Every morning he would sit at the second window on the left, looking at the road. When he sees someone passing, he’ll squint his eyes to see better. Sometimes, his tail would sweep left and right. Sometimes he will stand up and put one paw on the trellis. When a person of interest moves out of his sight, he’ll run to the other window to get more glimpses.

He annoyed Soda Pop enough to have our bubbly girl bare some fangs and send an intense hiss, but even after screams and scratches, he still followed her around.
I intercepted him before another fight broke out, and asked door to door for his momma. No one lost their child. A Neighbour across the street told me that he might belong to a new resident a few metres away. The new family said they know where he belongs, took him, and put him in a cage, but fifteen minutes later, he was on the street again, chasing our girl.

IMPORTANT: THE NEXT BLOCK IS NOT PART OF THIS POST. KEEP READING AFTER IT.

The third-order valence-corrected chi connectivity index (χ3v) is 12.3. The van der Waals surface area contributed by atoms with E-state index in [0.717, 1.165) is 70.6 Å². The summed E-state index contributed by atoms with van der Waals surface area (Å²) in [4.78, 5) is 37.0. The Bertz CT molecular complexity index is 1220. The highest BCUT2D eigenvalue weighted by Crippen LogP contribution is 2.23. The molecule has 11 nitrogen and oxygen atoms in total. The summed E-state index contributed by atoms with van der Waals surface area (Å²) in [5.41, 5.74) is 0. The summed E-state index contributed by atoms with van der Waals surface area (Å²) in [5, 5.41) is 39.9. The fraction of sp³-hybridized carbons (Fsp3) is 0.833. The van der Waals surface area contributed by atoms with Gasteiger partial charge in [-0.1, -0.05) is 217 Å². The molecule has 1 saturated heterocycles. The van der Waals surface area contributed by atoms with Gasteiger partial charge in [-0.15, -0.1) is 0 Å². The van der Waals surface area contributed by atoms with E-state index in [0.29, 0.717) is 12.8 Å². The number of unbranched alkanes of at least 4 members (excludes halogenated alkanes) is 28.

I brought him back to that same house, but fifteen minutes later, he is back on the street again, chasing our girl. I brought him back the third time and asked the new neighbor where his house is. Everyone seemed to be at work, so I locked him up in an empty cage on the verandah and got my day going.
I found him back on the street at night, and he is still wandering around by the next dawn.

He was hungry and dirty. He was sitting in front of my fence. He stared straight into my eyes with such arrogance, though he tried his best to look pitiful.

A week without luck finding his rightful owner, I neutered him because he sprays all over my house. Two weeks without a clue I offered him for adoption, but with Covid going rampant, no one wants an additional liability.